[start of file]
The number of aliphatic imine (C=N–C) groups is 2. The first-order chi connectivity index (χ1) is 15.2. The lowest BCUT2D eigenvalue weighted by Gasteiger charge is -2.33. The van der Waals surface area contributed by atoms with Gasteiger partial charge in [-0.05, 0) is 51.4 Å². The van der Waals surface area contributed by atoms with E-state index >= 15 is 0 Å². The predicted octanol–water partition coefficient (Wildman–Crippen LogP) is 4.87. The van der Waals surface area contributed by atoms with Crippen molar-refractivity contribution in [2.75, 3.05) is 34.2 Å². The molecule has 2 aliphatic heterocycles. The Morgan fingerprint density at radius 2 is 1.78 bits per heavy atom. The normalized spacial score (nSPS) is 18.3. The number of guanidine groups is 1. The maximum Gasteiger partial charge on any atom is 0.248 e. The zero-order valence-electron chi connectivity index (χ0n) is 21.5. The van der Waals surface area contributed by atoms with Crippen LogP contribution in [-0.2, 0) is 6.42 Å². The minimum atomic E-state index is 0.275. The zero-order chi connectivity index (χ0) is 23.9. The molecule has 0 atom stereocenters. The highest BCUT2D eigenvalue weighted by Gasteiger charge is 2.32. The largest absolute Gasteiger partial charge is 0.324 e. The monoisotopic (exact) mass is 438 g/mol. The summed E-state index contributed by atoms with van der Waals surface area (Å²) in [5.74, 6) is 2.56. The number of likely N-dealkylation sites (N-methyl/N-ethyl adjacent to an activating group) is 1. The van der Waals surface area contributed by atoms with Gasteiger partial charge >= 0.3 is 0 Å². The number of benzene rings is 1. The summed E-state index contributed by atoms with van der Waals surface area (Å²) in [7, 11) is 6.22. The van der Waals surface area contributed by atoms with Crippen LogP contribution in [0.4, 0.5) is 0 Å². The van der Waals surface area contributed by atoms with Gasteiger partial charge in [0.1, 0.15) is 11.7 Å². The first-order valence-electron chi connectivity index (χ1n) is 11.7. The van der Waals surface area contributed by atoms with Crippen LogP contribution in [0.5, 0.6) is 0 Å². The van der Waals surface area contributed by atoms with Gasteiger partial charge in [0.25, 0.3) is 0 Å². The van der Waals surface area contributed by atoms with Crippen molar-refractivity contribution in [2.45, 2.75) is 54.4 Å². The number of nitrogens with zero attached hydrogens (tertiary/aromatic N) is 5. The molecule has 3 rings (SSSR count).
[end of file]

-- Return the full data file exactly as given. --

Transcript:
The number of aliphatic imine (C=N–C) groups is 2. The first-order chi connectivity index (χ1) is 15.2. The lowest BCUT2D eigenvalue weighted by Gasteiger charge is -2.33. The van der Waals surface area contributed by atoms with Gasteiger partial charge in [-0.05, 0) is 51.4 Å². The van der Waals surface area contributed by atoms with E-state index >= 15 is 0 Å². The predicted octanol–water partition coefficient (Wildman–Crippen LogP) is 4.87. The van der Waals surface area contributed by atoms with Crippen molar-refractivity contribution in [2.75, 3.05) is 34.2 Å². The molecule has 2 aliphatic heterocycles. The Morgan fingerprint density at radius 2 is 1.78 bits per heavy atom. The normalized spacial score (nSPS) is 18.3. The number of guanidine groups is 1. The maximum Gasteiger partial charge on any atom is 0.248 e. The zero-order valence-electron chi connectivity index (χ0n) is 21.5. The van der Waals surface area contributed by atoms with Crippen LogP contribution in [-0.2, 0) is 6.42 Å². The minimum atomic E-state index is 0.275. The zero-order chi connectivity index (χ0) is 23.9. The molecule has 0 atom stereocenters. The highest BCUT2D eigenvalue weighted by Gasteiger charge is 2.32. The largest absolute Gasteiger partial charge is 0.324 e. The monoisotopic (exact) mass is 438 g/mol. The summed E-state index contributed by atoms with van der Waals surface area (Å²) in [5.74, 6) is 2.56. The number of likely N-dealkylation sites (N-methyl/N-ethyl adjacent to an activating group) is 1. The van der Waals surface area contributed by atoms with Gasteiger partial charge >= 0.3 is 0 Å². The number of benzene rings is 1. The summed E-state index contributed by atoms with van der Waals surface area (Å²) in [7, 11) is 6.22. The van der Waals surface area contributed by atoms with Crippen LogP contribution in [0.4, 0.5) is 0 Å². The van der Waals surface area contributed by atoms with Gasteiger partial charge in [0.1, 0.15) is 11.7 Å². The first-order valence-electron chi connectivity index (χ1n) is 11.7. The van der Waals surface area contributed by atoms with Crippen LogP contribution in [0.5, 0.6) is 0 Å². The van der Waals surface area contributed by atoms with Gasteiger partial charge in [0.25, 0.3) is 0 Å². The van der Waals surface area contributed by atoms with Crippen molar-refractivity contribution in [2.45, 2.75) is 54.4 Å². The number of nitrogens with zero attached hydrogens (tertiary/aromatic N) is 5. The molecule has 3 rings (SSSR count).